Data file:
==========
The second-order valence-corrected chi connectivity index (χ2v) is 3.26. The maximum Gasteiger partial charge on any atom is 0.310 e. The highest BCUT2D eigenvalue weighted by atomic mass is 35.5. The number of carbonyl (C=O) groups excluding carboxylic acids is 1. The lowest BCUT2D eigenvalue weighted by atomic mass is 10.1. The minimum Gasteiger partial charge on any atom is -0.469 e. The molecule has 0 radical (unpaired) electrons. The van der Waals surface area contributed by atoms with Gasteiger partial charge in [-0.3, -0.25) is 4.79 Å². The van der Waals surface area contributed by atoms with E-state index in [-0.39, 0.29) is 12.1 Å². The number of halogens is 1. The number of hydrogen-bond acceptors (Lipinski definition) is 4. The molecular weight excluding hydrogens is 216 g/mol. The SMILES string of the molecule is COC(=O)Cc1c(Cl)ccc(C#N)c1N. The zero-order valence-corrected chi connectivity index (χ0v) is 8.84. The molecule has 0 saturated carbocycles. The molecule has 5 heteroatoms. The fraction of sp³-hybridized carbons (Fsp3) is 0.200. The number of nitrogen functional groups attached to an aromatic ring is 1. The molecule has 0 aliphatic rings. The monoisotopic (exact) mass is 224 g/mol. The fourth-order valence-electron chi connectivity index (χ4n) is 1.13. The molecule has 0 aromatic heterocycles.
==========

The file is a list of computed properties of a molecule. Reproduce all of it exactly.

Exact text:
The second-order valence-corrected chi connectivity index (χ2v) is 3.26. The maximum Gasteiger partial charge on any atom is 0.310 e. The highest BCUT2D eigenvalue weighted by atomic mass is 35.5. The number of carbonyl (C=O) groups excluding carboxylic acids is 1. The lowest BCUT2D eigenvalue weighted by atomic mass is 10.1. The minimum Gasteiger partial charge on any atom is -0.469 e. The molecule has 0 radical (unpaired) electrons. The van der Waals surface area contributed by atoms with Gasteiger partial charge in [-0.3, -0.25) is 4.79 Å². The van der Waals surface area contributed by atoms with E-state index in [-0.39, 0.29) is 12.1 Å². The number of halogens is 1. The number of hydrogen-bond acceptors (Lipinski definition) is 4. The molecular weight excluding hydrogens is 216 g/mol. The SMILES string of the molecule is COC(=O)Cc1c(Cl)ccc(C#N)c1N. The zero-order valence-corrected chi connectivity index (χ0v) is 8.84. The molecule has 0 saturated carbocycles. The molecule has 5 heteroatoms. The fraction of sp³-hybridized carbons (Fsp3) is 0.200. The number of nitrogen functional groups attached to an aromatic ring is 1. The molecule has 0 aliphatic rings. The monoisotopic (exact) mass is 224 g/mol. The fourth-order valence-electron chi connectivity index (χ4n) is 1.13. The molecule has 0 aromatic heterocycles.